The Barnard Archives and Special Collections collects and makes accessible materials that document campus and academic life at Barnard, as well as histories of feminism and dance. The history of the College, the mission of the Barnard Archives is pedagogical at its foundation. We provide source material to students, staff, alums, faculty, and administrators, and other members of the Barnard College and Columbia University communities, as well as to local, national, and international researchers, activists, and artists. Our work is informed by reparative and redistributive frameworks, to actively confront histories of exclusion of people with marginalized identities within our collections
Instructional Media and Technology Services (IMATS) consists of two units: Audiovisual Technology Services, which supports Barnard's audiovisual needs and classroom technologies; and Instructional Media Services, which provides resources and training in media equipment, editing, and digital technology for Barnard College. Our media equipment room is located on the second floor of the Milstein Building, where a variety of equipment is available for checkout including cameras, projectors, microphones, and more. IMATS supports academic technologies at Barnard as well, including Canvas, course evaluations, the digital archives collections, website development, and consultation on implementation of new software or computing needs. IMATS uses media and technology to support scholarship and creativity at Barnard.
The Milstein Center for Teaching and Learning houses a range of flexible learning spaces, including centers for empirical reasoning, digital humanities, design, media, pedagogy, and movement. In addition, the Vagelos Computational Science Center, located on the fifth floor, is an inviting space where students and faculty collaborate on pioneering research in data and computation.
The Design Center is an incubator for creative making. It’s an open and inclusive studio space for active experimentation with materials, tools, and equipment, supporting the design of objects as well as the pedagogy and learning associated with making. Our team is committed to addressing design justice and inclusivity in the fabric of our programming and our operational framework, to providing equitable access to design technologies within the Center, and to empowering members of the Barnard community to discover, experiment with, and pilot new technologies and design practices.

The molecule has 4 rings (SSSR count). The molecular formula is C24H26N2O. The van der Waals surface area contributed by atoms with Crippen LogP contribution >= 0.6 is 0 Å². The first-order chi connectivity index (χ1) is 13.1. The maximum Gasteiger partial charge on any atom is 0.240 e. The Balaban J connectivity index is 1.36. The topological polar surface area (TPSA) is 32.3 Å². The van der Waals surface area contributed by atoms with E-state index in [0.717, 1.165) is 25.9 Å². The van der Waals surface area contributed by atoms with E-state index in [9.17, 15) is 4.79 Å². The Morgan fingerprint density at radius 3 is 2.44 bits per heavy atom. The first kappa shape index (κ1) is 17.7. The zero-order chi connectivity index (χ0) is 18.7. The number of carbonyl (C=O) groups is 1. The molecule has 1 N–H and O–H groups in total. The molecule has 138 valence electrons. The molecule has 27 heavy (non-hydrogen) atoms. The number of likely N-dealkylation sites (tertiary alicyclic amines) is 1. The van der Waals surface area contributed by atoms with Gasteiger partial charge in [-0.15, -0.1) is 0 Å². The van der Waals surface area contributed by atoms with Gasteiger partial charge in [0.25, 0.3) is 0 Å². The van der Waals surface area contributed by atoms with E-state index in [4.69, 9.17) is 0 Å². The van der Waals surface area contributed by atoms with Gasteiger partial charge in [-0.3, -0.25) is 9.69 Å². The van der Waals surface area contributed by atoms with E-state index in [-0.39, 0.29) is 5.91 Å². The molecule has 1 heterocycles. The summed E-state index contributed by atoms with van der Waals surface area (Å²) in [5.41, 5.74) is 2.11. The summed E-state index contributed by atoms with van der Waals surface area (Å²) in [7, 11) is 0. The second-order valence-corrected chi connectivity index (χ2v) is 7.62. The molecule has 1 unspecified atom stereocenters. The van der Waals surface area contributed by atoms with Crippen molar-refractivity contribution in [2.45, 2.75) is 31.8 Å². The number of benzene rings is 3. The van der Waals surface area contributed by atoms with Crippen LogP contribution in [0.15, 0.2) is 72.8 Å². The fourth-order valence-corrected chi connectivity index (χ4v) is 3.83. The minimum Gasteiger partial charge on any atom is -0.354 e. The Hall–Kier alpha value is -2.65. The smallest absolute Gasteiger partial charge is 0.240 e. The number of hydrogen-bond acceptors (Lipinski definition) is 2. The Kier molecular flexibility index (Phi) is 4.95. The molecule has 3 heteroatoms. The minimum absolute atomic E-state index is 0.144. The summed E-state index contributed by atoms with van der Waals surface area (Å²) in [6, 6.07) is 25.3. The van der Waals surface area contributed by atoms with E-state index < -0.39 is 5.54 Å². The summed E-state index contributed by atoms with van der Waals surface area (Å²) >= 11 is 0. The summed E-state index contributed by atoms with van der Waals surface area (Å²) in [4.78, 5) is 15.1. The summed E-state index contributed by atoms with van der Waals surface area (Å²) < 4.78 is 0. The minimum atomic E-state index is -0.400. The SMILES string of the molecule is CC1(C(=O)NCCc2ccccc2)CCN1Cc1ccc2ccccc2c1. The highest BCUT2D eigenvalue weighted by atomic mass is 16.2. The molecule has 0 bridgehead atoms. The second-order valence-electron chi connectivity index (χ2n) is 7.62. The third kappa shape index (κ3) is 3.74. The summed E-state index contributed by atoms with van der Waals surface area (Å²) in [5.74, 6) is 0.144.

Incorporating a broad tool set that includes 3D printers, laser and vinyl cutters, sewing and embroidery machines, and a variety of soldering, hand, and woodworking tools, the Design Center expands opportunities for design-centered thinking across the Barnard College curriculum. Our programs and workshops will address everything from foundational maker concepts to sustainable design practices to the powerful ways in which designed and constructed objects impact our lives.
This center is committed to maintaining an open and accessible culture of making and welcomes all levels of skill and ability. Once trained on the equipment, members of the Barnard community can visit anytime the space is open.
The Digital Humanities Center (DHC) is a research, teaching, and learning facility designed to foster technological approaches to the humanities to help researchers create dynamic connections between the analog and the digital. The DHC will provide students and faculty with support for a range of methods, from textual and timeline analysis to sonification and mapping. Additionally, the DHC hosts workshops, events, and conversations about the intersections of critical theory, technology, the humanities, and feminism, sustainability, and racial justice, and is equipped with video conferencing technology to connect people around the globe.
The Empirical Reasoning Center (ERC) helps faculty, students, and alumnae engage critically with data, both qualitative and quantitative. Now located in The Milstein Center, the ERC continues to offer advanced software for statistical, textual and spatial analysis, and data visualizations. Through course workshops and staffed drop-in hours, the ERC provides the Barnard community with empirical research support and technology training.
The Sloate Media Center is a place for experimentation, research, and original content creation. With both a bookable production studio and a drop-in post-production lab, the Center allows digital media producers to access recording equipment and editing software. Additionally, it provides support for community members who are interested in incorporating media into their research and instruction.
The Vagelos Computational Science Center (CSC) facilitates the understanding of how data technology can help find solutions to the world’s most complex problems. Students can use the CSC’s visualization wall to collaborate on code, see each other's work, and share ideas. In addition to the high-tech computer classroom, the CSC offers a CS/Math Collaborative Space where students can work together and a lounge space for socializing and relaxing.
The Movement Lab is designed for experimentation and exploration at the intersection of dance, performance, and technology. It is a flexible, modular space for movement research, production, collaboration, and interdisciplinary interaction. The Lab’s trans-media function serves to enhance critical thinking and learning through body-and-brain connection as it seeks to explore emerging trajectories in art science and technology. The facility can be reserved for collaborative research and practice that connects movement and performance to multidisciplinary discovery.